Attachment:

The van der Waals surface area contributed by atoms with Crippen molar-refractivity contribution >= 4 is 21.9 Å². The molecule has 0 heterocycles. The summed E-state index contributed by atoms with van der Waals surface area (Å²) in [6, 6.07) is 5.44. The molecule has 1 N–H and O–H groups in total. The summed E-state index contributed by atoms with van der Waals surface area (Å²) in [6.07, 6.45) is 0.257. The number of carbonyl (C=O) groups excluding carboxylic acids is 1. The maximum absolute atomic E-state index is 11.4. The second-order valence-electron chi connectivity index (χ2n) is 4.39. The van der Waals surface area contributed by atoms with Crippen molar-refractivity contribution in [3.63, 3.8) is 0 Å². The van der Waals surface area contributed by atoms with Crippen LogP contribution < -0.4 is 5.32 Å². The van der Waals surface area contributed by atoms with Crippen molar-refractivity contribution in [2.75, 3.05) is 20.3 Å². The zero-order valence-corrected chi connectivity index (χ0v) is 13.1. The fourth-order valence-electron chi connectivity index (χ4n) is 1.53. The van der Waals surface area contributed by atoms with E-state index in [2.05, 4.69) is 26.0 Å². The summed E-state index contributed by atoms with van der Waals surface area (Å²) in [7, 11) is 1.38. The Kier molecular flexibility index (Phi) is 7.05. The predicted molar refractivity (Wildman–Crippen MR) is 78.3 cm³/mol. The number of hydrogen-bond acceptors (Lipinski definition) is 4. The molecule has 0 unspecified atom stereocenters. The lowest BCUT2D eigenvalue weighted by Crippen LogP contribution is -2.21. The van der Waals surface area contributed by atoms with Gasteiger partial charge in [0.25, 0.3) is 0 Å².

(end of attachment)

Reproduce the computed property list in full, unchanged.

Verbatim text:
The van der Waals surface area contributed by atoms with Crippen molar-refractivity contribution >= 4 is 21.9 Å². The molecule has 0 heterocycles. The summed E-state index contributed by atoms with van der Waals surface area (Å²) in [6, 6.07) is 5.44. The molecule has 1 N–H and O–H groups in total. The summed E-state index contributed by atoms with van der Waals surface area (Å²) in [6.07, 6.45) is 0.257. The number of carbonyl (C=O) groups excluding carboxylic acids is 1. The maximum absolute atomic E-state index is 11.4. The second-order valence-electron chi connectivity index (χ2n) is 4.39. The van der Waals surface area contributed by atoms with Crippen molar-refractivity contribution in [3.63, 3.8) is 0 Å². The van der Waals surface area contributed by atoms with Crippen LogP contribution < -0.4 is 5.32 Å². The van der Waals surface area contributed by atoms with Crippen molar-refractivity contribution in [2.75, 3.05) is 20.3 Å². The zero-order valence-corrected chi connectivity index (χ0v) is 13.1. The fourth-order valence-electron chi connectivity index (χ4n) is 1.53. The van der Waals surface area contributed by atoms with E-state index in [2.05, 4.69) is 26.0 Å². The summed E-state index contributed by atoms with van der Waals surface area (Å²) in [7, 11) is 1.38. The Kier molecular flexibility index (Phi) is 7.05. The predicted molar refractivity (Wildman–Crippen MR) is 78.3 cm³/mol. The number of hydrogen-bond acceptors (Lipinski definition) is 4. The molecule has 0 unspecified atom stereocenters. The lowest BCUT2D eigenvalue weighted by Crippen LogP contribution is -2.21. The van der Waals surface area contributed by atoms with Gasteiger partial charge in [0.25, 0.3) is 0 Å².